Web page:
Apr 21, 2011, 5:58 PM EDT
Prior to 1980, players were vested in baseball’s pension plan after completing at least four years of service time. Since the 1980 season, all players are vested after just one day of service in the majors (as your service time increases, you get greater benefits).
Baseball and the MLBPA announced today that players who retired during the earlier period but had fewer than four years of service time will be getting retroactive benefits:
Players who retired between January 1, 1947 and January 1, 1980 with no retirement benefits for their Major League Service will receive an annual payment of up to $10,000, jointly funded by the Commissioner’s Office and the MLBPA. The collective bargaining parties have committed to these payments for an initial period of two years. Payments beyond the initial period will be discussed in collective bargaining.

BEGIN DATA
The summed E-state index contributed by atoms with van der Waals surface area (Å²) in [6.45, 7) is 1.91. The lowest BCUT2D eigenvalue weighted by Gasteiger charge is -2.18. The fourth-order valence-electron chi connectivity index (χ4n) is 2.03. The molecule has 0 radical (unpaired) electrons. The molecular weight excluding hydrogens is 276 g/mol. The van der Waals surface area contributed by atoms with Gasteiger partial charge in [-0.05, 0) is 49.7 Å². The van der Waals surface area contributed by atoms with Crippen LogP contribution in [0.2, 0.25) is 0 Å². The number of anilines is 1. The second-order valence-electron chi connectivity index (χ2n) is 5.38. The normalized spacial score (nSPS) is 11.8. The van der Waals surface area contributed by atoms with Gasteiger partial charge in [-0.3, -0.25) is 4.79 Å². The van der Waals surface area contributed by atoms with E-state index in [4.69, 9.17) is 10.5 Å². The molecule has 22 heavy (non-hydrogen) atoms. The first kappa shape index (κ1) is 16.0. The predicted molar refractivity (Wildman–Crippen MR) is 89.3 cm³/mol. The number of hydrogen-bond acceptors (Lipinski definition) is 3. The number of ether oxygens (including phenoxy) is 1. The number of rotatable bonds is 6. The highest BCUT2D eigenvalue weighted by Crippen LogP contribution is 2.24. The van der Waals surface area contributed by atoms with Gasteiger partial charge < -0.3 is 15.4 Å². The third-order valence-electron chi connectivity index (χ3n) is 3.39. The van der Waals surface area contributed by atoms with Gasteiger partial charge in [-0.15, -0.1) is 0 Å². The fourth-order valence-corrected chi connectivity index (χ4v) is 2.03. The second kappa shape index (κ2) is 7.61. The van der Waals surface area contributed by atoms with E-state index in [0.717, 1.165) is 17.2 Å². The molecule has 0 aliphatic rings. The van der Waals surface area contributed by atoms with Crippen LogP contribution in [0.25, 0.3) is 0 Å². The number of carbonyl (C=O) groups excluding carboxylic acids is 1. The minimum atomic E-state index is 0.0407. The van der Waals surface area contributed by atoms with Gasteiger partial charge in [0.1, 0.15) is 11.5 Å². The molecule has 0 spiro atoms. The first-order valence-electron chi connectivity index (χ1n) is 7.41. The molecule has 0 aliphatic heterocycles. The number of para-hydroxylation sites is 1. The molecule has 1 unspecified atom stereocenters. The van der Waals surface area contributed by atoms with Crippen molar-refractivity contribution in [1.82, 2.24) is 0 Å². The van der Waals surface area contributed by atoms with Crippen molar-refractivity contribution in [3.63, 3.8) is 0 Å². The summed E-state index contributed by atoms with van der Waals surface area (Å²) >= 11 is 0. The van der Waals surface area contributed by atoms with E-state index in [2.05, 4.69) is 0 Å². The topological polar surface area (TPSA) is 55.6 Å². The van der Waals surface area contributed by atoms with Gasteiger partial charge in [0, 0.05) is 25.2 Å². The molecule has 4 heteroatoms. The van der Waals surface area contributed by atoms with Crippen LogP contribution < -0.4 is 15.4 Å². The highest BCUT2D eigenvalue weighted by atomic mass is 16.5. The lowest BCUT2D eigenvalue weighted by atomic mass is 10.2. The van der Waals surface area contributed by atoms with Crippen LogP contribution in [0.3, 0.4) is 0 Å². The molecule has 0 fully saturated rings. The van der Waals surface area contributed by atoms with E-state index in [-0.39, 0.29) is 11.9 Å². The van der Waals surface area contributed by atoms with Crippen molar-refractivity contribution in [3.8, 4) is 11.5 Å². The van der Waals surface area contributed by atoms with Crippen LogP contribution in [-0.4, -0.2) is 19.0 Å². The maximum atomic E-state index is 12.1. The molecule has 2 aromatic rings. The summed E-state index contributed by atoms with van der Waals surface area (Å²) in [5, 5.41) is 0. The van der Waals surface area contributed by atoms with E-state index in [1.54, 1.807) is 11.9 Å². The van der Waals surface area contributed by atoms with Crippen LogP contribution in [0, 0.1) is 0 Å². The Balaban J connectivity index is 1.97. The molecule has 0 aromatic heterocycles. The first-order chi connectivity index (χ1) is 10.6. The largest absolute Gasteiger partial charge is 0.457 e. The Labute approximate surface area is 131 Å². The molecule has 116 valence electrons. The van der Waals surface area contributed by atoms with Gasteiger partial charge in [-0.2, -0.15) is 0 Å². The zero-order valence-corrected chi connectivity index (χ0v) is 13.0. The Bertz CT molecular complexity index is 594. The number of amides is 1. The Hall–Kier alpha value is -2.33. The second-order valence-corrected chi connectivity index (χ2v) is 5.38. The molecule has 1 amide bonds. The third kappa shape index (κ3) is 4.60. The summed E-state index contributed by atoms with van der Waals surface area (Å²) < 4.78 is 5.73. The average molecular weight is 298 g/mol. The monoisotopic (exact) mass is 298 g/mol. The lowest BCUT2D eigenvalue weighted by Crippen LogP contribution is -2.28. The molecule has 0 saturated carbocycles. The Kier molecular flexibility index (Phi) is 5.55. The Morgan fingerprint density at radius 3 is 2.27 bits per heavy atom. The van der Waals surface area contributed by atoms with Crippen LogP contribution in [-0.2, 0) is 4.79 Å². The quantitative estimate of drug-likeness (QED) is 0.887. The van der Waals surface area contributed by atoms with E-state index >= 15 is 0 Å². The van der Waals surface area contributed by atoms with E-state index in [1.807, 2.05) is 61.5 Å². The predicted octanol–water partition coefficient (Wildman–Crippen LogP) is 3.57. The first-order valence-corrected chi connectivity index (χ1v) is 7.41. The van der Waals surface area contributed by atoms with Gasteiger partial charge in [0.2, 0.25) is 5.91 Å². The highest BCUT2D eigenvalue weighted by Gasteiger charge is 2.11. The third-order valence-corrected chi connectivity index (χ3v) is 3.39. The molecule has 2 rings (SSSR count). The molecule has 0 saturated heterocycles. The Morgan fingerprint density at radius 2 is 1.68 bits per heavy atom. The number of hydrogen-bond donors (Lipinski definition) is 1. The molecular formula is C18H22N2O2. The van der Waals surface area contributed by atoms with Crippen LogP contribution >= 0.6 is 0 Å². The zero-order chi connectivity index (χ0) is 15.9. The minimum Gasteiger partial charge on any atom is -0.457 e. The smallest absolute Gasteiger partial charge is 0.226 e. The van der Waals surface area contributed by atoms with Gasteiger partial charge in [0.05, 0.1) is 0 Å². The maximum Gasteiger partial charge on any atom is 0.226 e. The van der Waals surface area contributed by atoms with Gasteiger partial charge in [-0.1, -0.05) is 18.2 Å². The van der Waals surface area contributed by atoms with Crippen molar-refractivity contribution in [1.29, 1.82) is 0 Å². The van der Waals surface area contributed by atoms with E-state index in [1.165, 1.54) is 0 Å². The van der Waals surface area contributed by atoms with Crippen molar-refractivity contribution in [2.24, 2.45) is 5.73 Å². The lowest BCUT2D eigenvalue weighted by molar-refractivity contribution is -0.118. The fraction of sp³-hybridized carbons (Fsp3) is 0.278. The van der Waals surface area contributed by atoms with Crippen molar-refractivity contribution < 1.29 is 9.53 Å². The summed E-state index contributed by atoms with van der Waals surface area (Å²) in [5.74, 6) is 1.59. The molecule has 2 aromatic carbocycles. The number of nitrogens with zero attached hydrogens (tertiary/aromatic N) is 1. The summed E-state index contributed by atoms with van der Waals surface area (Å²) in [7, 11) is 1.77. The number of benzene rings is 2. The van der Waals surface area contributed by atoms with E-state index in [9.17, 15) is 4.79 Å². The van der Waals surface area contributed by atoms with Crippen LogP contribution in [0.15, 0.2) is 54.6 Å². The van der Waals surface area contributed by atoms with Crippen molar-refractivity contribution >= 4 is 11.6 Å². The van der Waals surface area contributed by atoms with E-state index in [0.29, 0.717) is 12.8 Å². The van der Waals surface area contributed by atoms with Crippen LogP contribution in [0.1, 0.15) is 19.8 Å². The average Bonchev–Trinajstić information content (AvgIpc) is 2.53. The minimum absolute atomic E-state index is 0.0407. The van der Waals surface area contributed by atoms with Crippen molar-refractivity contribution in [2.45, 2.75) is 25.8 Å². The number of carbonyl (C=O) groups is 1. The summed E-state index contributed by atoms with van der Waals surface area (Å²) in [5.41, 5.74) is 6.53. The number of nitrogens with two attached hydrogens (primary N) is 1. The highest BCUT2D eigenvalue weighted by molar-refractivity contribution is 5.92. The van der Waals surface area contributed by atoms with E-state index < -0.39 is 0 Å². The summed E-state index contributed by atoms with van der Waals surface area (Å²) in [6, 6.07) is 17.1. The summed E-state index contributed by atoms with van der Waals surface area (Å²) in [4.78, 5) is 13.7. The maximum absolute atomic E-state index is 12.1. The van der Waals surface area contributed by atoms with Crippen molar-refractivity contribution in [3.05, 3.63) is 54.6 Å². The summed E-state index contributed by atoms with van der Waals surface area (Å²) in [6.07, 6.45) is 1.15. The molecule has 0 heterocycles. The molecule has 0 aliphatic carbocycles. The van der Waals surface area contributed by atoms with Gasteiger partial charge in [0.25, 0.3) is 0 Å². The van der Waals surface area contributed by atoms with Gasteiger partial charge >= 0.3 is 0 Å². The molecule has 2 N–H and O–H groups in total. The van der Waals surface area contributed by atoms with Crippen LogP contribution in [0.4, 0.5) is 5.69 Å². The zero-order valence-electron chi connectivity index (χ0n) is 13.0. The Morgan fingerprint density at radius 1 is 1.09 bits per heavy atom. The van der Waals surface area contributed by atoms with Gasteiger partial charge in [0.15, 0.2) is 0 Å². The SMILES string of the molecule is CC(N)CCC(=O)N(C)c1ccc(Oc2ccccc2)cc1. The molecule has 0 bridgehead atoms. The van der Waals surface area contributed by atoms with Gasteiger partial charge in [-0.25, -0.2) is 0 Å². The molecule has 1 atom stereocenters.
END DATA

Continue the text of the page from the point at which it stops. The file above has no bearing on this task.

That’s not a ton of money, but for the most part, guys who fell into that less-than-four-year hole didn’t make a lot of money either.
Regardless, it’s good to see Major League Baseball at least trying to take care of its own.
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- Josh Hamilton will join the Rangers on Monday 4
- UPDATE: David Wright diagnosed with spinal stenosis 14
- Settling the Score: Friday’s results 39
- Video: Mike Trout makes a ridiculous slide to beat the tag at third base 14
- Cuba’s best pitching prospect is on his way to America 21
- Will Smith suspended for eight games for the foreign substance on his arm 62
- Will Smith’s ejection once again shows baseball’s silly approach to foreign substance rules 49
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- And That Happened: Tuesday’s scores and highlights (101)